January 16, 2012
Posted by on
When in Laos over Christmas I was fortunate to have an excellent guide, Soun. his knowledge and understanding of his country was so good that it made the trip and photography seamless. This article from Lightstalking adds 6 reasons why this is a good idea
“Travel and photography go together like cheese and wine. But as any traveler will know, there are certain things that can make your life a lot easier while you’re on the road. Photo-journalists have known for years that getting a “fixer” makes things go more smoothly – especially in developing countries. But what about us normal old tourists? Well, a local guide can make things a lot easier for us too. Here are some things that a guide will bring to the party when you’re on your next photographic excursion overseas.”..…..MORE
all images Laos 2012 ©Keith Barnes
August 31, 2011
Posted by on
This is a bit of a diversion, sorry for the pun, and the pictures are not especially photographic but the roads do look magnificent, and if you love driving and carry a camera you will find this interesting.
“Here’s a rundown of what we believe are 19 of the most beautiful and challenging roads in the world. If you’re a fan of negotiating challenging bends, with great views, long fast straights and little to no traffic – then it might be time to dig out your passport and book some time off work!”...……..more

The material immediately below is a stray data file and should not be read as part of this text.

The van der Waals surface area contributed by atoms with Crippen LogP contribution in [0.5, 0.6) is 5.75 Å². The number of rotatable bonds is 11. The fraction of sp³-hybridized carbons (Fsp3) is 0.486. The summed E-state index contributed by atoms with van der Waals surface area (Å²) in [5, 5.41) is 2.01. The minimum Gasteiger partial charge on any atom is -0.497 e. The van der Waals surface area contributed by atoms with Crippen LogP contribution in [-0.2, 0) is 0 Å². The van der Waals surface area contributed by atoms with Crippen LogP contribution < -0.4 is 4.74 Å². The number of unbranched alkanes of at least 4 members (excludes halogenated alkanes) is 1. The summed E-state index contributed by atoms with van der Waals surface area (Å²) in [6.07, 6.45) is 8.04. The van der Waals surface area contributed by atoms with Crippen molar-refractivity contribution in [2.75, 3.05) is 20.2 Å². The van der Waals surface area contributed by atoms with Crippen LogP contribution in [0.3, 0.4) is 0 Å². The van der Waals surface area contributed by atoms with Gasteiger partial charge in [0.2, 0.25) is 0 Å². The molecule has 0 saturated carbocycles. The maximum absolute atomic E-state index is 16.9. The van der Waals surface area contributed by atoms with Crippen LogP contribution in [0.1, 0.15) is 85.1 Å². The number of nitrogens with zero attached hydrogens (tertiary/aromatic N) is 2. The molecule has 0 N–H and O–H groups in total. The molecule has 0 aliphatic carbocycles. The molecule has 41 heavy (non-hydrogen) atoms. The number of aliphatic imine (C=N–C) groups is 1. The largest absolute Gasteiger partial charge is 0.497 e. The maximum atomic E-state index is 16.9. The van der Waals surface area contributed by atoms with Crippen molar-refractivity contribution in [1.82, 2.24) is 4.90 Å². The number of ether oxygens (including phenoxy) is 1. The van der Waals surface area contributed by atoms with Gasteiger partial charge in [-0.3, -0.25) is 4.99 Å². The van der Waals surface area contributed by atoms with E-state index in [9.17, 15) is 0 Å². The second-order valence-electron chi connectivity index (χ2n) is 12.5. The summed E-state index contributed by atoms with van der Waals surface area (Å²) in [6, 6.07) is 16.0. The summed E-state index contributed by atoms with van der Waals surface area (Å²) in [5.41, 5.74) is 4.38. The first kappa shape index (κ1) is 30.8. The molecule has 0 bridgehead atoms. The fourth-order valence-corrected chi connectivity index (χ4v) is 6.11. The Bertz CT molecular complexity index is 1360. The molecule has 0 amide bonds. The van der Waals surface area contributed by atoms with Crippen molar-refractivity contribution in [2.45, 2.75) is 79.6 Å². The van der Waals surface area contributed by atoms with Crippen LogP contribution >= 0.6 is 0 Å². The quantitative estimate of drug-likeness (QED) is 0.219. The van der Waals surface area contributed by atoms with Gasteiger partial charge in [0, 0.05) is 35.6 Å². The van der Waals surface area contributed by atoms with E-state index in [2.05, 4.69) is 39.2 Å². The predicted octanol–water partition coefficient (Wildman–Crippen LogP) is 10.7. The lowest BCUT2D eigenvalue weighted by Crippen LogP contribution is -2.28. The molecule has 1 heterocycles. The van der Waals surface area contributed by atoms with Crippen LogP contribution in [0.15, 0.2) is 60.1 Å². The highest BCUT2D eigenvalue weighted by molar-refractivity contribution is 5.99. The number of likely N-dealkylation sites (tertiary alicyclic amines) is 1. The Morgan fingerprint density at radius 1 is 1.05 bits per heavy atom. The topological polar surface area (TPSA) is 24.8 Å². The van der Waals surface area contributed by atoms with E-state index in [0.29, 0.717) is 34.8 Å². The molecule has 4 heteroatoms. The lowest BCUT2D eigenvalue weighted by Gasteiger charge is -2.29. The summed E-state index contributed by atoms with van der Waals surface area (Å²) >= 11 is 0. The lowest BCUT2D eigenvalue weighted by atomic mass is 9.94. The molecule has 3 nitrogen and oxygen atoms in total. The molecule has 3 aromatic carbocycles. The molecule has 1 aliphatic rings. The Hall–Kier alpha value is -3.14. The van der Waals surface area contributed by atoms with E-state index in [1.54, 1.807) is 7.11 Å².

March 25, 2011
Posted by on
You may already know of the decline of Detroit, from a once vibrant industrial city it is now being abandoned by large numbers of the population which is leaving many house empty and falling into decay. This is a worrying story of post industrial decline and it must ask the question; where else and where next. This article discusses that decline if you are interested in learning more. But these pictures of houses, falling to decrepitude are a haunting site and more can be seen here where there is a link to the hundred images of the title.
In Detroit, the number of abandoned houses is around 12.000, encompassing an area of 138 square miles ! People are leaving Detroit and soon people will rename the city with the name : Forgotten Detroit ! The news this week that Detroit’s population plunged more than 25% to just 714,000 in the last decade shouldn’t be surprising. The city’s collapse is as well-documented as it is astonishing – the population peaked at nearly 2 million in the 1950s, driven in part by a post-World War II auto industry boom now long gone.